US House Speaker Nancy Pelosi visited Taiwan and met Taiwanese President Tsai Ing-wen in August in defiance of Chinese warnings for the trip not to take place.
Angered at what it perceived as US support for Taiwan's de facto independence - a red line for Beijing - China launched war games near the island it claims as its "sacred" territory shortly after Pelosi left.
China's military for the first time fired missiles over Taipei, flew waves of drones over some of Taiwan's offshore islands near the Chinese coast, sailed warships across the median line of the Taiwan Strait and surrounded the island in what Taiwan's military said amounted to a practice "blockade."
Military tensions had not been so high between Taiwan and China since Beijing fired missiles into waters off Taiwan's coast ahead of the 1996 Taiwanese presidential election, as the Chinese government tried to dissuade people from voting for Lee Teng-hui who it viewed as a separatist.
That backfired and Lee handily won the election.
China likewise views Tsai as a separatist for refusing to accept Beijing's long-standing position that China and Taiwan both belong to "one China".
The government of Taiwan - formally the Republic of China - maintains that as the island has never been ruled by the People's Republic of China its claims of sovereignty are void.
Tsai says only the island's 23 million people can decide their future through democracy, and that while she wants dialogue and peace with China and will not provoke, Taiwan will defend itself if attacked.
Since Pelosi's visit, China has continued with its military activities near Taiwan, though on a reduced scale. Taiwan meanwhile continues to bolster its defences.
WHY IT MATTERS
Any war over Taiwan, a major producer of semiconductors, has the potential to crash the global economy. It could draw the United States and its allies into direct confrontation with China's People's Liberation Army, the world's largest military, which is increasingly well-equipped.
China has long said Taiwan is the most important and sensitive issue in its relations with the United States, a message Chinese President Xi Jinping reiterated to US President Joe Biden when they met in Bali last month.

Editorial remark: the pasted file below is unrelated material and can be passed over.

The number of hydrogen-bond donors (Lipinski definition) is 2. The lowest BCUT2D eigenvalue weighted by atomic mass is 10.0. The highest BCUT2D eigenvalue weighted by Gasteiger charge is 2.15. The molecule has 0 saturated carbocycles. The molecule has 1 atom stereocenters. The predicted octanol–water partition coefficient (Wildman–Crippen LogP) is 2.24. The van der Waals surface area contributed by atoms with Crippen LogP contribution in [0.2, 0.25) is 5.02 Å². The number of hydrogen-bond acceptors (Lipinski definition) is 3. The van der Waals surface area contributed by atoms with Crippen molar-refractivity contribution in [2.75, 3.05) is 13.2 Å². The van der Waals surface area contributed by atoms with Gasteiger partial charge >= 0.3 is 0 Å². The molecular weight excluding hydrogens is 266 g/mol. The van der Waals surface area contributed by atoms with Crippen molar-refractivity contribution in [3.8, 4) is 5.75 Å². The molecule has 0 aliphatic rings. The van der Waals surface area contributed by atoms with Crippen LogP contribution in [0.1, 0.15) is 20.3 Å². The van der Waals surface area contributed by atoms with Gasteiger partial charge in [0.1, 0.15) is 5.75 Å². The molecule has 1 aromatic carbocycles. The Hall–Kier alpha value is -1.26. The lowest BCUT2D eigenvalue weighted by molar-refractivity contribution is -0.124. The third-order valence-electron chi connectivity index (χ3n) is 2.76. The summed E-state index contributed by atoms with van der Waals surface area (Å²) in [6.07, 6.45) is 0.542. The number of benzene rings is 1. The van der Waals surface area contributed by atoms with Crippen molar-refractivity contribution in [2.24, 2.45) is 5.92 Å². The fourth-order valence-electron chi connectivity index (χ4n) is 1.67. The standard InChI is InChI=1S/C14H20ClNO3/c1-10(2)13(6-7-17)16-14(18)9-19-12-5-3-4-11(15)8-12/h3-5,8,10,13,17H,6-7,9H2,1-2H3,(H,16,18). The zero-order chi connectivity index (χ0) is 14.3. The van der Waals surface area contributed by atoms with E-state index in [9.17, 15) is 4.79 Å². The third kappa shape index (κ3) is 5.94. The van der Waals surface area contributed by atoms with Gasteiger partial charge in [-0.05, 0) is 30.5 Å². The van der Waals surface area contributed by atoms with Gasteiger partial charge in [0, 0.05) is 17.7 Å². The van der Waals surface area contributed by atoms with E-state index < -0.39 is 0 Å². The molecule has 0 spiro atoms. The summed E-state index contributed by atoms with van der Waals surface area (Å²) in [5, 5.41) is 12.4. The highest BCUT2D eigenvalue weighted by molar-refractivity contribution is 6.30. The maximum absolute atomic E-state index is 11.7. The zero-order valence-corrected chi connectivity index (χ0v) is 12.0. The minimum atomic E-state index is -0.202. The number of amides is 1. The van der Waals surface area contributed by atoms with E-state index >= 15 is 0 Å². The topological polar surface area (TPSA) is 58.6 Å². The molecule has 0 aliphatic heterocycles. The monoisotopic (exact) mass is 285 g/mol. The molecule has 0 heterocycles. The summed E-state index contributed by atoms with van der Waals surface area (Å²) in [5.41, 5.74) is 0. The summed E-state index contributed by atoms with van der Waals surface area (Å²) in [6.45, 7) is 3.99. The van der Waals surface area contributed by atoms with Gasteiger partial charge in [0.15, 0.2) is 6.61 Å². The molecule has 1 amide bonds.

The United States, like most countries, has no formal diplomatic ties with Taiwan, but is bound by law to provide the island with the means to defend itself.
The United States has long stuck to a policy of "strategic ambiguity" and not making clear whether it would respond militarily to an attack on Taiwan. However, Biden said in September U.S forces would defend Taiwan in the event of a Chinese invasion, his most explicit statement on the issue.
China has never renounced the use of force to bring Taiwan under its control, which Xi reiterated at the 20th congress of the ruling Communist Party in October.
WHAT DOES IT MEAN FOR 2023?
Anti-China sentiment continues to build in the United States, and in its newly Republican-controlled House, along with support for Taiwan.
If the probable new US House Speaker Kevin McCarthy follows in Pelosi's footsteps and visits Taiwan that would trigger yet more fireworks across the Taiwan Strait and between Washington and Beijing.
Next year, both Taiwan's main political parties will also be gearing up for presidential and parliamentary elections in early 2024.
The main opposition party the Kuomintang, or KMT, which traditionally favours close ties with China but vehemently denies being pro-Beijing, hopes it can get back into office after two terms in opposition following a strong showing at local elections in November.
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